There is an art to walking pups and to do it well you need to understand the difference between developing a pup and training him. Training involves teaching your pup to do something. Developing him involves creating situations where he can learn on his own.” Continue reading →

Blank-firing training pistols: are you using it wrong?

Are you using it the right way?
Are you using it the right way?

I’m always excited to get updates from the folks at Steady with Style. I’ve learned a lot about dogs and dog training from Martha Greenlee’s posts, and I read every one as soon as I hear about it. This one is essential for anyone who uses a blank pistol.

Using a Blank Gun, by Martha Greenlee

“How you use a blank gun can help or hurt you in training. Recently, I was training with some amateurs that were fairly new to pointing dogs. They had done a great job introducing gunfire to their dogs, but now their dogs were older. Most were between one and two years old and every time their dogs chased quail, they fired their blank guns. It wasn’t my place to say anything, but I was glad I wouldn’t be teaching these dogs to be steady-to-shot. Their dogs had already made an association with chasing and the blank gun, and once formal training began, they would most likely launch themselves like rockets anytime they heard the sound of the shot.

Steady with Style, from Martha Greenlee
Steady with Style, from Martha Greenlee

A blank gun is different than a shotgun. Dogs understand the shotgun. They see it, hear it and watch the bird fall to the ground. The blank gun isn’t as simple for your dog to grasp. The shot can mean a number of different things depending on what associations he makes with the sound. Here are a few examples of how to think about the blank gun…”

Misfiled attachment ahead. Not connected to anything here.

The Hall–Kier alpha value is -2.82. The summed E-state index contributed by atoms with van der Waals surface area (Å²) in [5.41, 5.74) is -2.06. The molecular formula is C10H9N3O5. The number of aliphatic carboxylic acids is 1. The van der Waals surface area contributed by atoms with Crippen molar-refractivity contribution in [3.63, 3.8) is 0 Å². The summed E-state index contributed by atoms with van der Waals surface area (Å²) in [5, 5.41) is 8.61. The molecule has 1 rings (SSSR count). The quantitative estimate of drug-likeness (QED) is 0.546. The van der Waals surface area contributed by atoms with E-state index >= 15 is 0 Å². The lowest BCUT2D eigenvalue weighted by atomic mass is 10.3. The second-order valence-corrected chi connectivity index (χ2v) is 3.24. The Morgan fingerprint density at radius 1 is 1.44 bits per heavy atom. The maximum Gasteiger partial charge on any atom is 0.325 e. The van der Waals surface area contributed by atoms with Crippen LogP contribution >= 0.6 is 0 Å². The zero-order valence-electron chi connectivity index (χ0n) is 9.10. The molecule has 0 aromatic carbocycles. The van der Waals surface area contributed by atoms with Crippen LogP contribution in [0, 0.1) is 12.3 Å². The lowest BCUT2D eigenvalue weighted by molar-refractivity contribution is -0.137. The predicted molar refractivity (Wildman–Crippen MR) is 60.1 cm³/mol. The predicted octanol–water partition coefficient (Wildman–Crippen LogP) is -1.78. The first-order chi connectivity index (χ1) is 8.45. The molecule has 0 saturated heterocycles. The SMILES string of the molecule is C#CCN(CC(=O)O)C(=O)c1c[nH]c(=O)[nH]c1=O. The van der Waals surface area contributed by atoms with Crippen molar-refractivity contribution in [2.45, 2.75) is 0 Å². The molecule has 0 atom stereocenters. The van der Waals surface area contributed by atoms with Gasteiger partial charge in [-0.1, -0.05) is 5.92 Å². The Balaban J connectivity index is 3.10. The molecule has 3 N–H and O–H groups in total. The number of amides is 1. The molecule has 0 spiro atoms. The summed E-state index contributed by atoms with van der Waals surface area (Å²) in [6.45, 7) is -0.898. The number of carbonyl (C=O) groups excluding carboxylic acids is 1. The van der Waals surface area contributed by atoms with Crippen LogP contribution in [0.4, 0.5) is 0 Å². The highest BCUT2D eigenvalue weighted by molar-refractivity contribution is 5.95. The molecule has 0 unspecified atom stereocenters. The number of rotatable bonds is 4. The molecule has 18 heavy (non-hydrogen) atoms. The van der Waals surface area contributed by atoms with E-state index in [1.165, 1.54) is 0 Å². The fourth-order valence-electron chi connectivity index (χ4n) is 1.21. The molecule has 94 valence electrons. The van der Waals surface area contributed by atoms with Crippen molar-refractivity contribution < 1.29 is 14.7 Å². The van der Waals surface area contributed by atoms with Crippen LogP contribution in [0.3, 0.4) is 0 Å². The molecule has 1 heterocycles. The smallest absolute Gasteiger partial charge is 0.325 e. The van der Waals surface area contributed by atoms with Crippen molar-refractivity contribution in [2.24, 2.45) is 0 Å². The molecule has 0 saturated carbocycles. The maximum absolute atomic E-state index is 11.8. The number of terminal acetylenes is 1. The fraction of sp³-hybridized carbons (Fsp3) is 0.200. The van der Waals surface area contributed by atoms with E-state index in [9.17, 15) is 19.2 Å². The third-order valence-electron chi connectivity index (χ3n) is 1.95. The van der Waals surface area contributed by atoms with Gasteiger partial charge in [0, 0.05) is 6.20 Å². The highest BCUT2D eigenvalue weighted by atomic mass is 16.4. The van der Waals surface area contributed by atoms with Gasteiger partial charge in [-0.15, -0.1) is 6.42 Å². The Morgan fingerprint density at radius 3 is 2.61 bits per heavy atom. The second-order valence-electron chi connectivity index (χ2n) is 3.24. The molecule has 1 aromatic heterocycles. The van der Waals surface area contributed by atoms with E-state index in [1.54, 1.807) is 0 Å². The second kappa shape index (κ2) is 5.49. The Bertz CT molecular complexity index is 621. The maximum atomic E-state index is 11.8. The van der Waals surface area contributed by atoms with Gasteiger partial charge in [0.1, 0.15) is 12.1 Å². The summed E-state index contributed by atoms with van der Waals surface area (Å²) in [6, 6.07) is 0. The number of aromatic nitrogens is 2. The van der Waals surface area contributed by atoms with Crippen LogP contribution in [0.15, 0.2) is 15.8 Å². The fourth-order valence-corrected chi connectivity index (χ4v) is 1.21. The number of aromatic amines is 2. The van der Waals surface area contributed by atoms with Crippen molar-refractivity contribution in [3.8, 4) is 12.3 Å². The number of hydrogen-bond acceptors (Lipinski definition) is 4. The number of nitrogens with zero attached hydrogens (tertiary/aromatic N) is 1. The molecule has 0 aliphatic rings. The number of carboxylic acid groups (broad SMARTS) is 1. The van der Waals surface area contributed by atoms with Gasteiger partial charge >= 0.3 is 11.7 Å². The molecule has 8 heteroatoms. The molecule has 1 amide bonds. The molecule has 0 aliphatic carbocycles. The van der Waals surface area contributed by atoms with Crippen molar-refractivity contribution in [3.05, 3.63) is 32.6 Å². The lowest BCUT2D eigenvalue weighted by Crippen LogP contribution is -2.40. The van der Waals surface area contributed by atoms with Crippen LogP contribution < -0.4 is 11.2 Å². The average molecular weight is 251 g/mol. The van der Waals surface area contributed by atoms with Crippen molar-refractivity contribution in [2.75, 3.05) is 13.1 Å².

Be sure you’re doing it right. Read the rest of this piece now.

Great, so this means I’m the jerk?…

Steady with Style
Steady with Style

Do you  have those moments when you realize you’re the A-hole? It happens to me (too often?), and after I read Martha Greenlee’s the latest post at Steady with Style, it happened to me again. I’ve made the mistake she outlines below many times.

“Besides a pinch-collar and check-cord, you use verbal commands and an e-collar to train your pointing dog. It is important to use one or the other, a verbal command or the e-collar but not at the same time. A good example is the “whoa” command. If your dog is creeping or under a bird, it takes a lot of self-discipline not to yell, “Whoa,” at the same time you correct your dog with the e-collar. Unfortunately, if you use them together very often, your dog may learn to associate the e-collar with the word “whoa,” and he can begin to blink birds.” Read all of the post now

From Steady with Style: Turning the Corner…


Puck Pointing
Puck Pointing

Steady with Style is one of my favorite dog-training blogs. Author Martha Greenlee has been working with bird dogs for years, and her experience shows in every one of her posts. This latest one is a good example of what I mean. I went through this same process with Puck. If you have a bird dog, I’m sure you will, too:

“Recently, I was talking to Maurice Lindley about a dog I was teaching to be steady-to-wing-and-shot.

“I think Chalk has turned the corner,” I said.

“What did he do to make you think that,” Maurice asked.

“He’s calmer,” I replied.
“Good,” he said. “A calm dog is what you look for. A fresh-broke dog should go from bug-eyed and intense to calm and composed in the presents of game. If you watch a young dog on point, every fiber and nerve is on high alert and poised to pounce. Then, as more training takes place, you notice the dog’s composure changes when he is pointing. He becomes more confident in his job and confident that you know your job too. The intensity is still there but something has changed. To me the dog just looks different…”

Read the entire post here.

A new book from the author of Steady with Style….

Steady with Style is one of my favorite bird-dog blogs. Informed and well written, I always come away from it a bit more informed (and usually a bit chagrined by how ignorant I am). That’s why I’m excited to check out the author’s new book.

Steady with Style
Steady with Style

You can download a free PDF of it by clicking here: What’s the Point? A Collection of Bird Dog Writings by Martha Greenlee. The book is a collection of articles about dog training and field trialing, plus a piece called “Thoughts on Scent” and some helpful training tips. I’m sure I’ll enjoy reading it.